After that, I didn’t want to join the Party. I had no problems at work because of this decision. Actually, I did have some problems, but I was a good professional. Back then, centralization was the name of the day, ministries, this and that, and I was asked repeatedly: ‘Say, what is the matter with you, we were told to let you know you will be out of your job, if you don’t join the Party.’ Whenever the issue came up, I would say: ‘I won’t become a member of the Party. It is for two reasons that I won’t join the Party: first of all, I don’t need to be a member of the Party in my line of work, for it isn’t a job that involves dealing with people; second of all – I told them – I don’t want to become a member of the Party and be criticized by the watchman or the janitor for not performing this or that activity with the base unit.’ For this is how it was: any drunk would stand up during the sitting and you had to answer him why this and not that, things like these. And I said: ‘That’s why I don’t want to join the Party. If you fire me from this position, I will find another job as head accountant or economist somewhere else.’ And I stuck to this until they got tired of me and said: ‘Leave this one be, he’s slow-witted, he isn’t right in the head!’ And so I didn’t join…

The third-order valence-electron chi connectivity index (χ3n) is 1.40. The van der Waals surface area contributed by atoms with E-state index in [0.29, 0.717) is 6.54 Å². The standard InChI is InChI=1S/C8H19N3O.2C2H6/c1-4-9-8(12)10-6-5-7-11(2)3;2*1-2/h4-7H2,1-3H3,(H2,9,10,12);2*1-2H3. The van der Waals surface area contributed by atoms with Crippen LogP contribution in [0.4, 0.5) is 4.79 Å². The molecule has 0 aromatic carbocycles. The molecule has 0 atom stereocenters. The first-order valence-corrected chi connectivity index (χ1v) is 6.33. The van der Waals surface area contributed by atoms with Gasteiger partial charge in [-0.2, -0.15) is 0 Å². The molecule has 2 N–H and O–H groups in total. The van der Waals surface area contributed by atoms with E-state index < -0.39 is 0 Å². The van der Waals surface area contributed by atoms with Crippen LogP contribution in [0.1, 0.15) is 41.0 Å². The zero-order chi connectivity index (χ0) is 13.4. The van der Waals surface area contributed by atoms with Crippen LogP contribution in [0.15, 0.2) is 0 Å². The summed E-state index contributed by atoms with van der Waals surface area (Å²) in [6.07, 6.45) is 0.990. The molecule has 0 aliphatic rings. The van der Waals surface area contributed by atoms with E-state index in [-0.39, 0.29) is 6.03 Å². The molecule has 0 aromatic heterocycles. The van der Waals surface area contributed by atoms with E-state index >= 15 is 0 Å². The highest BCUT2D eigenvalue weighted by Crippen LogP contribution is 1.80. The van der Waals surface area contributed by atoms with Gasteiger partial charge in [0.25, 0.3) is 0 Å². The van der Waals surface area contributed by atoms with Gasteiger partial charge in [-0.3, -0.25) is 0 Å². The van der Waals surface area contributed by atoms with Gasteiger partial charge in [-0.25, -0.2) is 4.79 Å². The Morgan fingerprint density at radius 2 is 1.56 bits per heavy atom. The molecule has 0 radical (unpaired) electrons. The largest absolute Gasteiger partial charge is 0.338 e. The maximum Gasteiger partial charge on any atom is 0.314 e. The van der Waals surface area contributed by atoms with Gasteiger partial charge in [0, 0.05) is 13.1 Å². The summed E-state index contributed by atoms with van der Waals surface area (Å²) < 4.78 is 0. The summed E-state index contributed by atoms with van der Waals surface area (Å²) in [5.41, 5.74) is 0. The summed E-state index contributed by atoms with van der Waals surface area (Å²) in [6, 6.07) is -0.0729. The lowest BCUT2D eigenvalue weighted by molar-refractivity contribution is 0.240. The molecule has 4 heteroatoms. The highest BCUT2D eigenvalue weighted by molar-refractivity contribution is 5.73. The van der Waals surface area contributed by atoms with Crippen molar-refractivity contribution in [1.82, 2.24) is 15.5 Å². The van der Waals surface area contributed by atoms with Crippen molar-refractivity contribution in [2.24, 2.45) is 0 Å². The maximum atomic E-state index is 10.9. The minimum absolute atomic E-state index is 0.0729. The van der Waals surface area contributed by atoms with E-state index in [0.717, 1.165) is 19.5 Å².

Before the Revolution [5] I traveled to East Germany, Bulgaria, Czechoslovakia. But it was only for short trips, for two days, during the holidays. I traveled to Bulgaria, Czechoslovakia and East Germany using my private automobile. In any case, I liked these countries. You should know, I went to Bulgaria, where, they used to say, lived ‘Bulgarians with a thick back of the neck’ – that was the saying. They were seen as more backward than us. I was already working when I went there, around 1968-1969, I went to the seaside – we used to go to the seaside [the Black Sea] every year in that period – and we also drove to Bulgaria where we stayed two or three days. And we found that the resorts were more modern than Eforie, Mangalia, or Mamaia [all resorts in Romania]. Even in those days their beaches were already compartmented, had deck chairs, beautiful kiosks, were painted in various colors. It was as it is here nowadays. In those days, over here there were sorry-looking stands, two or three planks of wood and a few grilled minced meat rolls and beer – what they usually served.